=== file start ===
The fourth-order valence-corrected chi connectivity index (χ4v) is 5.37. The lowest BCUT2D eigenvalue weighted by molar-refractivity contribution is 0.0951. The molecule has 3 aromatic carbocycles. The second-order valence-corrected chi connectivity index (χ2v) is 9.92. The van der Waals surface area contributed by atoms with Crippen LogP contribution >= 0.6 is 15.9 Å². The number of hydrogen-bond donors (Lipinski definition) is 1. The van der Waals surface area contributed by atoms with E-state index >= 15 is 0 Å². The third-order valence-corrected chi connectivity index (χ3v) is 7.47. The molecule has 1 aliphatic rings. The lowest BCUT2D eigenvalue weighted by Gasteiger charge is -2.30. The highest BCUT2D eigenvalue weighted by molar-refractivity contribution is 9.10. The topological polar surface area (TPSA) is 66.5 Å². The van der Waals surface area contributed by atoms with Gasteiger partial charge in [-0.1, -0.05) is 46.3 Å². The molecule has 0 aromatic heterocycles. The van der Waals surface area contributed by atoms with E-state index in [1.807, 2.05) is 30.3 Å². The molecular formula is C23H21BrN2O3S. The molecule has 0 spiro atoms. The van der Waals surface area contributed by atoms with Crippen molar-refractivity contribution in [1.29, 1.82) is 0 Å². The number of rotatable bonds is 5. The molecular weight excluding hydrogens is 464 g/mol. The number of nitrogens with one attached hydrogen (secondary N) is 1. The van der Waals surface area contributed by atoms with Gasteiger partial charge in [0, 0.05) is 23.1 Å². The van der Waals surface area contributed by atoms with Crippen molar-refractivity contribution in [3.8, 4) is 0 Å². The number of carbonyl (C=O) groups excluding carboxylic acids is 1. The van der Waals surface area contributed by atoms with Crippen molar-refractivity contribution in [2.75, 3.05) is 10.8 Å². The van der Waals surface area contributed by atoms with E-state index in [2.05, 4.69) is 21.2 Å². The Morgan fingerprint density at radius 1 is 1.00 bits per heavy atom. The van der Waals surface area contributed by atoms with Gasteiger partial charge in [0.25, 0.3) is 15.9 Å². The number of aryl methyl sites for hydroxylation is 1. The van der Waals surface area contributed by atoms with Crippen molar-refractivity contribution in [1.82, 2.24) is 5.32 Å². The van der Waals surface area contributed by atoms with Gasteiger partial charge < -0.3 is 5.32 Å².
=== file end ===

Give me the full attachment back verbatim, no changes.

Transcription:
The fourth-order valence-corrected chi connectivity index (χ4v) is 5.37. The lowest BCUT2D eigenvalue weighted by molar-refractivity contribution is 0.0951. The molecule has 3 aromatic carbocycles. The second-order valence-corrected chi connectivity index (χ2v) is 9.92. The van der Waals surface area contributed by atoms with Crippen LogP contribution >= 0.6 is 15.9 Å². The number of hydrogen-bond donors (Lipinski definition) is 1. The van der Waals surface area contributed by atoms with E-state index >= 15 is 0 Å². The third-order valence-corrected chi connectivity index (χ3v) is 7.47. The molecule has 1 aliphatic rings. The lowest BCUT2D eigenvalue weighted by Gasteiger charge is -2.30. The highest BCUT2D eigenvalue weighted by molar-refractivity contribution is 9.10. The topological polar surface area (TPSA) is 66.5 Å². The van der Waals surface area contributed by atoms with Gasteiger partial charge in [-0.1, -0.05) is 46.3 Å². The molecule has 0 aromatic heterocycles. The van der Waals surface area contributed by atoms with E-state index in [1.807, 2.05) is 30.3 Å². The molecular formula is C23H21BrN2O3S. The molecule has 0 spiro atoms. The van der Waals surface area contributed by atoms with Crippen molar-refractivity contribution in [1.29, 1.82) is 0 Å². The number of rotatable bonds is 5. The molecular weight excluding hydrogens is 464 g/mol. The number of nitrogens with one attached hydrogen (secondary N) is 1. The van der Waals surface area contributed by atoms with Gasteiger partial charge in [0, 0.05) is 23.1 Å². The van der Waals surface area contributed by atoms with Crippen molar-refractivity contribution in [3.8, 4) is 0 Å². The number of carbonyl (C=O) groups excluding carboxylic acids is 1. The van der Waals surface area contributed by atoms with Crippen molar-refractivity contribution in [2.75, 3.05) is 10.8 Å². The van der Waals surface area contributed by atoms with E-state index in [2.05, 4.69) is 21.2 Å². The Morgan fingerprint density at radius 1 is 1.00 bits per heavy atom. The van der Waals surface area contributed by atoms with Gasteiger partial charge in [0.25, 0.3) is 15.9 Å². The number of aryl methyl sites for hydroxylation is 1. The van der Waals surface area contributed by atoms with Crippen molar-refractivity contribution in [1.82, 2.24) is 5.32 Å². The van der Waals surface area contributed by atoms with Gasteiger partial charge < -0.3 is 5.32 Å².